That warning fell on deaf ears. The company went public on July 21, 1999, with an initial public offering (IPO) that raised $344 million and gave the company a valuation of over $1.4 billion.
The IPO was considered a huge success. The company’s stock price rose by more than 250% on the first day of trading, making many of the company’s early investors and employees very wealthy. However, the success was short-lived.
In 2000, MP3.com was sued by major record labels for copyright infringement, as the site allowed users to upload and share copyrighted music without permission. MP3.com eventually settled the lawsuit, which severely damaged the company’s finances.
Man, people always ruin a good thing.
After the settlement, MP3.com changed its focus to become a streaming music service, MyMP3.com, which allowed users to store their music in a virtual locker and access it from any device.
The now infamous dot-com bubble burst in 2000, causing many internet companies to lose value and go bankrupt. MP3.com was eventually acquired by Vivendi Universal in 2001 at a significant discount from its previous valuation.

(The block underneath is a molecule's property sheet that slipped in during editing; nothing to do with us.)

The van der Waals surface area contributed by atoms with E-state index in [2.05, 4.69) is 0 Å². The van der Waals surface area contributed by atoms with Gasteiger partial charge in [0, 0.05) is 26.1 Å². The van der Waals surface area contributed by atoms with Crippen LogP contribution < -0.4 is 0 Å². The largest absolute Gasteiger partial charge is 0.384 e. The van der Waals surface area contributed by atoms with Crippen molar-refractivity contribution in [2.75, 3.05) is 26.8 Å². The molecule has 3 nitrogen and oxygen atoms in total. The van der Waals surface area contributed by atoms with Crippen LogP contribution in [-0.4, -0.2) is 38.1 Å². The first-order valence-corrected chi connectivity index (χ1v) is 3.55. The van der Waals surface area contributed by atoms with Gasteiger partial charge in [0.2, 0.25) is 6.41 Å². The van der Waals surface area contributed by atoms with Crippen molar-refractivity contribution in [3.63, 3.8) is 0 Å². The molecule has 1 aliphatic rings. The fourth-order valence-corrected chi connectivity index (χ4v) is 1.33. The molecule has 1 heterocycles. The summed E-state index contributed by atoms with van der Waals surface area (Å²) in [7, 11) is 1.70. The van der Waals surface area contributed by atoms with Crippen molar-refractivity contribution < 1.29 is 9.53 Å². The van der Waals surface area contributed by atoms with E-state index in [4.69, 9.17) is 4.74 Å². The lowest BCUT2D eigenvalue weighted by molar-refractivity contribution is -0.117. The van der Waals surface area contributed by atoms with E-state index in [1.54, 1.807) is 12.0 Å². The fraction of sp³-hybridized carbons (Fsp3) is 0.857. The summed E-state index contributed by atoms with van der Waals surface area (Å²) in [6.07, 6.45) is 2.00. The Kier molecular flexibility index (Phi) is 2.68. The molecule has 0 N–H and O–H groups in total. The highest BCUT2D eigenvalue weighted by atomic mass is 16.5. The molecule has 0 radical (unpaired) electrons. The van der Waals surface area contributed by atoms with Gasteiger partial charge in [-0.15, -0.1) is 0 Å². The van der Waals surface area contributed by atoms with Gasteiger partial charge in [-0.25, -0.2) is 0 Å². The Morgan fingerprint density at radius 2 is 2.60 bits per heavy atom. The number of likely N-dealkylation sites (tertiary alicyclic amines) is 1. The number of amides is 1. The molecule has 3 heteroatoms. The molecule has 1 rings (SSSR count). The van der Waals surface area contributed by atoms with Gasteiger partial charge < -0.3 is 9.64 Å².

Despite these changes, the company ultimately failed to capitalize on the streaming music market and was eventually acquired by CNET in 2003. Unsurprisingly, CNET shut down the website and redirected users to its own music service, CNET Music. Boy, did that suck.
Today, MP3.com is remembered as one of the first online music services to offer free downloads of music. It was started by an outsider to the music industry. It gave its users a platform. For me, it demonstrated that I could find an audience on my own, independent of the usual channels of distribution.
Despite the imperfect ways in which the early internet facilitated music distribution, and the resistance record labels placed on new technologies, being “unsigned” no longer meant remaining “unknown” to the world.